All around the world, millions of different organisms are interacting with one another in what we call “Symbiotic Relationships”.

Mutualism is a form of symbiotic relationship where two or more species are living together, and each species is somehow getting an advantage from that relationship. There are examples of this everywhere you look, and underwater is no exception.

Bunaken Marine Park is one of the most diverse coral reef ecosystems in the world. Obviously, there is lots of conflict and aggression between competing species, but there is harmony too. Everywhere you look – whether diving or snorkelling – you can see many species co-existing side by side. There are simply too many to talk about in one go, so for now we will focus on one of our favourites – the Pistol Shrimp and the Goby.

What is a Goby?

Gobies are actually one of the largest fish families with over 2,000 known species. They are also one of the most common fish found within Bunaken Marine Park, although they often go ignored by divers seeking more exotic critters. They are normally small fish, with most species growing less than 10cm in length, although there are a few larger exceptions.

They have very little natural defences against predators, so they rely on their habitat for survival. Most species can be found living in association with other species, such as branching corals and wire corals. They can move very quickly in short bursts, so when threatened, they can quickly dart in-between or around their coral homes.

The problem is, these coral reefs they live on can often be lacking in food as competition is high. It might seem that more food rich areas such as sandy slopes, rubble patches and soil/muck would be off limits to the defenceless little gobies, however some goby species have acquired a little assistance from pistol shrimps to help them survive in the open.

What are Pistol Shrimps?

Also known as ‘snapping shrimp’, pistol shrimp are a small species of shrimp – usually no more than 5cm – with a distinctively large claw. These are not like typical claws as they do not have pincers at the end. Instead, their claw works more like a pistol, with a part known as the hammer, which moves into a right angled position and snaps onto the other part of the claw. This sudden release of energy creates a powerful wave of bubbles that can stun larger fish, or even break glass.

When they form colonies, the sound from their snapping claws is so loud it can even interfere with underwater communication systems and sonar.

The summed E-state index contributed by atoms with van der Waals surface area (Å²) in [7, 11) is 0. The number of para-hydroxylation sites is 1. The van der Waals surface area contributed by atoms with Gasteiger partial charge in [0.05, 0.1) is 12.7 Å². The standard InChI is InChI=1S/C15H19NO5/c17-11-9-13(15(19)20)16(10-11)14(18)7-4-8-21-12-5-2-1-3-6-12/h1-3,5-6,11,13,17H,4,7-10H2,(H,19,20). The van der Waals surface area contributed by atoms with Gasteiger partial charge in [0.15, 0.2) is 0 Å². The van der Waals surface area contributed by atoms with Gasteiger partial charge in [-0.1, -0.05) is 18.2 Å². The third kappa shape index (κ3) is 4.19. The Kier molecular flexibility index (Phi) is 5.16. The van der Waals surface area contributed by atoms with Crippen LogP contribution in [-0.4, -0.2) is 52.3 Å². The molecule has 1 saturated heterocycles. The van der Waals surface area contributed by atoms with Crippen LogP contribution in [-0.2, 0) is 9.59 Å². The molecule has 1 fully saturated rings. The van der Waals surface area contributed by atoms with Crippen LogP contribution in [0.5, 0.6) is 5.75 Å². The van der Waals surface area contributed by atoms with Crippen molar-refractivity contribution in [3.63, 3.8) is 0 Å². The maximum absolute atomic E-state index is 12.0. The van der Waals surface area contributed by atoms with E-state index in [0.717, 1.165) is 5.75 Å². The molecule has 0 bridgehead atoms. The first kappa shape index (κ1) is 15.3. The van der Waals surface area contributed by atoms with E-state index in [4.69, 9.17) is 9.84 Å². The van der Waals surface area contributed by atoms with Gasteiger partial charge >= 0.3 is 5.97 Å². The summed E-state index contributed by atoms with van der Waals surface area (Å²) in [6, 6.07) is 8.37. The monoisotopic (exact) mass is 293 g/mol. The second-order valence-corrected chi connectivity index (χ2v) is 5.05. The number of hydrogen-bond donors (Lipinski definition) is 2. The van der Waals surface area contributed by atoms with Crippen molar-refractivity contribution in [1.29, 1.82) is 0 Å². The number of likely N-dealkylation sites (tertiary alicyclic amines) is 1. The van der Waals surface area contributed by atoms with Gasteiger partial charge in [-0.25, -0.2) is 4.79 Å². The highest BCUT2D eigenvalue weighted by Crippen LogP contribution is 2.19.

These shrimp are great at digging burrows as they can use their huge claw to push large amounts of sand and rubble. What they are not so good at, however, is seeing. They have relatively poor vision, which is far from ideal when they spend lots of time in the open building their burrows.

Luckily, they can get some assistance from another species that has quick reflexes and excellent vision; Gobies.

Why do Gobies and Pistol Shrimp Live Together?

So here we have two very different species with contrasting abilities.

The shrimp will spend their days building a suitable home, large enough for both the shrimp and the goby. Although the shrimp cannot see very well, it can use its antennae to help navigate around the burrow. It will take any loose rubble or sand and push it out of the burrow, where the goby will be waiting. The goby will spend its day just outside the burrow, watching for any dangers. Should anything get too close, the goby will alert the shrimp, and both will back off to the safety of the burrow.

The method of communication between goby and pistol shrimp is via the long antennae of the shrimp. If the shrimp wants to leave the burrow, it will extend this antenna and touch the fin of the goby. If it is safe to exit, the goby will move its fin in a certain way to signal to the shrimp that the coast is clear. Once the shrimp is out of the burrow, it will keep its antenna of the goby’s fin, and should any danger approach, the goby will give another warning to the shrimp that it needs to retreat.

Both of these creatures are diurnal – which means they are active in the day, and dormant at night. Once the sun goes down, many small eels come out of their own burrows to search every crack and crevice on the reef, looking for any potential food. To avoid predation, the shrimp and goby will always leave small bits of rubble at the opening of their burrows. As it begins to get dark, the shrimp will gather these bits of rubble and seal the entrance to the burrow. Now they are safe until morning, when the shrimp will push the opening and repeat the routine.

This mutualistic relationship can be observed at almost every dive site around Bunaken Marine Park, although the number of encounters is far higher on the sandy slopes around North Sulawesi and Manado Bay.

They make extremely interesting macro photography subjects, although extreme patience is required to get a good shot. They are extremely skittish, and the moment you get close (this distance is generally the exact point that you are within focal range…), the goby will warn the shrimp and both will disappear. The best way to get a shot is to make sure you stay as low as possible, and slowly inch yourself towards the burrow. If you take enough time, you will not be seen as an imminent threat and they will allow you to get a little closer. For those who like the make video, an easier method is to swim up to the burrow normally and set your camera on the bottom – preferably on a tripod if you can, and take care it doesn’t touch any marine life. You can just leave the camera on record for a few minutes as the goby won’t see the camera as a threat, and them come and pick it up when you are ready.